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Mathematica Site Licensed Software

Mathematica is renowned as the world's ultimate application for computations.

Overview

 Mathematica allows for grid computing on dedicated research clusters and in ad-hoc, or distributed grid environments. 

Publisher’s webpage: http://www.wolfram.com/mathematica

​NOTE: Mathematica should be used only for unrestricted data.  See the Data Classification Grid for more information. 

Pricing

Our Mathematica Site License is funded by the College of Science and Technology, The College of Liberal Arts, and The School of Pharmacy. End users who are affiliated with these departments can email software@temple.edu to request the License Number required to download the Mathematica software. Those who are outside of the departments above can contact Purchasing at software@temple.edu or 215-204-6700 (1-6700) to see how your department can become involved with the Mathematica Software Site License.

How to Obtain (Faculty Use)

Faculty who would like to use Mathematica on campus should follow these steps:

If you are not already registered with Wolfram and do not have a Wolfram ID, create an account

  • Go to http://user.wolfram.com and click "Create Account." 
  • Fill out form using an @temple.edu email, and click "Create Wolfram ID."
  • Check your email and click the link to validate your Wolfram ID.

If you have completed the the Wolfram registration or if you already have a Wolfram ID:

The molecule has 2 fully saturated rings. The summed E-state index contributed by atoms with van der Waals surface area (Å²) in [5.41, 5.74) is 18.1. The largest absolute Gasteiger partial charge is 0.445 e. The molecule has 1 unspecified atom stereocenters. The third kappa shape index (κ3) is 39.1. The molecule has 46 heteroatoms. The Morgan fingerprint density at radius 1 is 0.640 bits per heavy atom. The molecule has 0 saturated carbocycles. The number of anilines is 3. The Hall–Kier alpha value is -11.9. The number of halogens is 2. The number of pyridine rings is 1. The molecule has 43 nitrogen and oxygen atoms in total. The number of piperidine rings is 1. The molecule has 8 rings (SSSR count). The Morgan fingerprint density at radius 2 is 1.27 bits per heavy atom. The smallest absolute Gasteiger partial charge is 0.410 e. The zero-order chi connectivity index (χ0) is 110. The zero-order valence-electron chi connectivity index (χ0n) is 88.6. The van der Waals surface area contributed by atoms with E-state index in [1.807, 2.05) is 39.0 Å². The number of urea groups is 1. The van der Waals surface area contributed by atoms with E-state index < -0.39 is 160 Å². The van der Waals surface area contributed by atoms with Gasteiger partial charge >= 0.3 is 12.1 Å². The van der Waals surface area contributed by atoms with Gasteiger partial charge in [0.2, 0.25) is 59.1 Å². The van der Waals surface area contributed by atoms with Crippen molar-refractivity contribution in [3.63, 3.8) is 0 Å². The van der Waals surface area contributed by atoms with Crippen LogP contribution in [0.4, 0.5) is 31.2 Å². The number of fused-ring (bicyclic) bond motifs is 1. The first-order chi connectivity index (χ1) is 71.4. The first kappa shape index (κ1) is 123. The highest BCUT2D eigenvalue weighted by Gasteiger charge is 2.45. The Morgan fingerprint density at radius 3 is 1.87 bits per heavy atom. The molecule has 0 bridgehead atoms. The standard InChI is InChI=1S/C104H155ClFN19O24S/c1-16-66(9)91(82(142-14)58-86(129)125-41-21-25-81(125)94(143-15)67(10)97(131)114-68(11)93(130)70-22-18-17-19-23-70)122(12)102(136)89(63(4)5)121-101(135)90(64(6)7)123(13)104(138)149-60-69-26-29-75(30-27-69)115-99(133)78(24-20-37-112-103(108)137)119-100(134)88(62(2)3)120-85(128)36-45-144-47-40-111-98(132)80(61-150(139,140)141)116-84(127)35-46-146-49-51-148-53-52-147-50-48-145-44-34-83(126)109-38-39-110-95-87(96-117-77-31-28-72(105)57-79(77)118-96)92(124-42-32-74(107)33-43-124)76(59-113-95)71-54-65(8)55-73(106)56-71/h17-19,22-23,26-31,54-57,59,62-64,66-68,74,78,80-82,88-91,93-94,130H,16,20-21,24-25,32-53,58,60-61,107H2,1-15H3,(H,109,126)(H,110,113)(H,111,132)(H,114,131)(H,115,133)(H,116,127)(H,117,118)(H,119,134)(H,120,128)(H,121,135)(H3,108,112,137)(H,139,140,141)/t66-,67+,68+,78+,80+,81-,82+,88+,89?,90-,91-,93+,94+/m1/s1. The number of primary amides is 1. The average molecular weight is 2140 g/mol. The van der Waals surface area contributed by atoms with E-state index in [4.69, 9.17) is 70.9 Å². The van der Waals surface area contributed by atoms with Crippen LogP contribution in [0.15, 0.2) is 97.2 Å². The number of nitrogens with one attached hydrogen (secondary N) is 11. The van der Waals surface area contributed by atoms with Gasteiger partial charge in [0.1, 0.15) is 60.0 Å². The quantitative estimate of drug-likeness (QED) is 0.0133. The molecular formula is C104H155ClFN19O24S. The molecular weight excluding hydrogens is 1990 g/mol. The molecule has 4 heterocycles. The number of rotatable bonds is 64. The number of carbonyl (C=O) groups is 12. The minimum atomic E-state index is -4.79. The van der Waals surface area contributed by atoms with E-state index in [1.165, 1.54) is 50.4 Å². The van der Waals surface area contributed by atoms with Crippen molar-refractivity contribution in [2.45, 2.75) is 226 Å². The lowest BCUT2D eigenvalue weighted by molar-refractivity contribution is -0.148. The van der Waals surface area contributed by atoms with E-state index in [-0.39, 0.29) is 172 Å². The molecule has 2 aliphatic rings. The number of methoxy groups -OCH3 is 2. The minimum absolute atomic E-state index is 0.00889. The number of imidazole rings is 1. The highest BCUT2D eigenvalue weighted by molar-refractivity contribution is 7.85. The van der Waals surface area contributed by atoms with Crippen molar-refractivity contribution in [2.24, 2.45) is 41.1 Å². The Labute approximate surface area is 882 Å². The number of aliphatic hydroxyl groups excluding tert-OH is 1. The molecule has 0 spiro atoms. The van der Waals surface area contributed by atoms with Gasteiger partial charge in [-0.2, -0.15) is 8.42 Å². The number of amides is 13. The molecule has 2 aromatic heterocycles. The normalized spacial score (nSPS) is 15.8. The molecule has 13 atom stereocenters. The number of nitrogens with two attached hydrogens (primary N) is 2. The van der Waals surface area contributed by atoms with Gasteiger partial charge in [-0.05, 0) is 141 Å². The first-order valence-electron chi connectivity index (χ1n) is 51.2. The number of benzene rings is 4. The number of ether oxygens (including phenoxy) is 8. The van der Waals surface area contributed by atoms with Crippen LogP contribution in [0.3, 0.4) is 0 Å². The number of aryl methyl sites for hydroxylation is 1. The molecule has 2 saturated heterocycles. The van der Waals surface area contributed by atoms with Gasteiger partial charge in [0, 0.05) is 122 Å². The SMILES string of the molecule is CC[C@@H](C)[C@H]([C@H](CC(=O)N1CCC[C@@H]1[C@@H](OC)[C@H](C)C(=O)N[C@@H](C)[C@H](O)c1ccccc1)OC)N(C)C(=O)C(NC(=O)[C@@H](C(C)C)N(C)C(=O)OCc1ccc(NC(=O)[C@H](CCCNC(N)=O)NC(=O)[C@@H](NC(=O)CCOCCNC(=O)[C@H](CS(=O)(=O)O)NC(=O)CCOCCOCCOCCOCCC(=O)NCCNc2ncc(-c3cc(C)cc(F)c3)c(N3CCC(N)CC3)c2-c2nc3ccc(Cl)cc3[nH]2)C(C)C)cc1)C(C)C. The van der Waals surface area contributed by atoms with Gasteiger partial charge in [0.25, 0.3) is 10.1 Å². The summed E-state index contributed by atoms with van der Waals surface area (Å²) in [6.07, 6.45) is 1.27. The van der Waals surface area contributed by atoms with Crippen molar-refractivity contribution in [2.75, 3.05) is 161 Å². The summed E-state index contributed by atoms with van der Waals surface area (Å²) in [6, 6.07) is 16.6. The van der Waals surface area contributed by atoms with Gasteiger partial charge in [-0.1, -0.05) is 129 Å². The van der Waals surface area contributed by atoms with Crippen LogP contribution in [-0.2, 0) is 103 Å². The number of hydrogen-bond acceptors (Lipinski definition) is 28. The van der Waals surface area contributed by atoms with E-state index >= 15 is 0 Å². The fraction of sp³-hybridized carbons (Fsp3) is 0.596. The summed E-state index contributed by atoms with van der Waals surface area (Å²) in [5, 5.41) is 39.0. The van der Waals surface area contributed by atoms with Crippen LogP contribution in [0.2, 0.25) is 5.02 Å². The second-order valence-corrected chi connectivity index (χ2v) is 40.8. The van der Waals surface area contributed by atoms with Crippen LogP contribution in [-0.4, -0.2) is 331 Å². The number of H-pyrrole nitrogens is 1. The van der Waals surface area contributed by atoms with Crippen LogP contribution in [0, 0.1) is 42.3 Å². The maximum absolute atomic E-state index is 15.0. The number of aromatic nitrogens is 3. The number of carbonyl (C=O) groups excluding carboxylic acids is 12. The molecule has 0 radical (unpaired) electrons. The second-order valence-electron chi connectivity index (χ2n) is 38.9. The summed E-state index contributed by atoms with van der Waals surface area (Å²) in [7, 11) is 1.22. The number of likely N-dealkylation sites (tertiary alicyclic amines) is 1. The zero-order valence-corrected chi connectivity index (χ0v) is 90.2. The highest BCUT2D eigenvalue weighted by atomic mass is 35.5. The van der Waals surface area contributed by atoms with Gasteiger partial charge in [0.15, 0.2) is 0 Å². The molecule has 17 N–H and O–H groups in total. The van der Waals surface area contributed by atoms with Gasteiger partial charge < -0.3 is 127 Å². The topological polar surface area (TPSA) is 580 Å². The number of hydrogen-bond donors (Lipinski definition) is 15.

• For School Owned Machines - Fill out this form to request an activation key.  Click the "Product Summary page" link to access your license. Click "Get Downloads" and select "Download" next to your platform. Run the installer on your machine, and enter Activation Key at prompt.
  • For a Personally Owned Machine: Fill out this form to request a home-use license.

How to Obtain (Student Use)

Students who would like to use Mathematica should follow these steps:

If you are not already registered with Wolfram and do not have a Wolfram ID, create an account:

  • Go to user.wolfram.com and click "Create Account."
  • Fill out form using an @temple.edu email and click "Create Wolfram ID."
  • Check your email and click the link to validate your Wolfram ID.

If you have completed the Wolfram registration or if you already have a Wolfram ID, request Mathematica for a personally owned machine by following these steps:

  • Fill out this form to request an Activation Key. 
  • Click the "Product Summary" page link to access your license.
  • Click "Get Downloads" and select "Download" next to your platform. 
  • Run the installer on your machine and enter the Activation Key at prompt. 

How to Access Mathematica Online

To access Mathematica Online:

  • If you haven't done so already, visit the User Portal and create a WolframID using your Temple University email address.
  • Request your Mathematica Online log-in.
  • Check your email for validation.
  • Visit the Wolfram Cloud website and click on "Wolfram Mathematica Online."  Log in using your WolframID.

Training

The first two tutorials are excellent for new users, and can be assigned to students as homework to learn Mathematica outside of class time.